In vivo human head MRI at 10.5T: A radiofrequency safety study and preliminary imaging results

Research output: Contribution to journalArticlepeer-review

14 Scopus citations

Abstract

Purpose: The purpose of this study is to safely acquire the first human head images at 10.5T. Methods: To ensure safety of subjects, we validated the electromagnetic simulation model of our coil. We obtained quantitative agreement between simulated and experimental (Formula presented.) and specific absorption rate (SAR). Using the validated coil model, we calculated radiofrequency power levels to safely image human subjects. We conducted all experiments and imaging sessions in a controlled radiofrequency safety lab and the whole-body 10.5T scanner in the Center for Magnetic Resonance Research. Results: Quantitative agreement between the simulated and experimental results was obtained including S-parameters, (Formula presented.) maps, and SAR. We calculated peak 10 g average SAR using 4 different realistic human body models for a quadrature excitation and demonstrated that the peak 10 g SAR variation between subjects was less than 30%. We calculated safe power limits based on this set and used those limits to acquire T2- and (Formula presented.) -weighted images of human subjects at 10.5T. Conclusions: In this study, we acquired the first in vivo human head images at 10.5T using an 8-channel transmit/receive coil. We implemented and expanded a previously proposed workflow to validate the electromagnetic simulation model of the 8-channel transmit/receive coil. Using the validated coil model, we calculated radiofrequency power levels to safely image human subjects.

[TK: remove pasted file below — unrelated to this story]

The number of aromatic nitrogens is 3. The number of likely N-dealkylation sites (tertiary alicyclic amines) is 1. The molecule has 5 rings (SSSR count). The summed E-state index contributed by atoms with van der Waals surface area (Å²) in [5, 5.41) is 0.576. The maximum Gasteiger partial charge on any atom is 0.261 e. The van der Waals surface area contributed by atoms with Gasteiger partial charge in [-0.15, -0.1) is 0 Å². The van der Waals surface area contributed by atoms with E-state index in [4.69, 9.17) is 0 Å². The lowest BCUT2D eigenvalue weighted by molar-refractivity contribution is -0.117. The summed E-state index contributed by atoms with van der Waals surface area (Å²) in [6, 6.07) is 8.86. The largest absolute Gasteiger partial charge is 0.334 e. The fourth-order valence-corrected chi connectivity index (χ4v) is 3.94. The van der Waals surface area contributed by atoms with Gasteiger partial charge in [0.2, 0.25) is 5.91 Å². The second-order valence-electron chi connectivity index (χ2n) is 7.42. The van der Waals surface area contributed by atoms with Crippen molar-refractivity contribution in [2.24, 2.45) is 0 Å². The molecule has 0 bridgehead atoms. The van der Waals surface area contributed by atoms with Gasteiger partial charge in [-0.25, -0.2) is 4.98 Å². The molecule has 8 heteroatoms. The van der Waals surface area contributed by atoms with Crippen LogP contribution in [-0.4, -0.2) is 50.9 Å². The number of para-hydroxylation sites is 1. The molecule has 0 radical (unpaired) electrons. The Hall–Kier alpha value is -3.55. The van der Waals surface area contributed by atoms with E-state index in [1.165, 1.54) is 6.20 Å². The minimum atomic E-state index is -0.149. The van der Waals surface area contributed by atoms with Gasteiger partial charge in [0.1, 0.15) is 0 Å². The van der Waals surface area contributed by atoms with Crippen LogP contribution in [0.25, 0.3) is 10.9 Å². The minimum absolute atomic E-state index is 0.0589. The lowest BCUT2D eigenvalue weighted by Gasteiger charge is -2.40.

Original languageEnglish (US)
Pages (from-to)484-496
Number of pages13
JournalMagnetic resonance in medicine
Volume84
Issue number1
DOIs
StatePublished - Jul 1 2020

Bibliographical note

Publisher Copyright:
© 2019 International Society for Magnetic Resonance in Medicine

Copyright:
Copyright 2020 Elsevier B.V., All rights reserved.

Keywords

  • 10.5T
  • MRI
  • head imaging
  • radiofrequency safety
  • ultra-high field

PubMed: MeSH publication types

  • Journal Article
  • Research Support, N.I.H., Extramural

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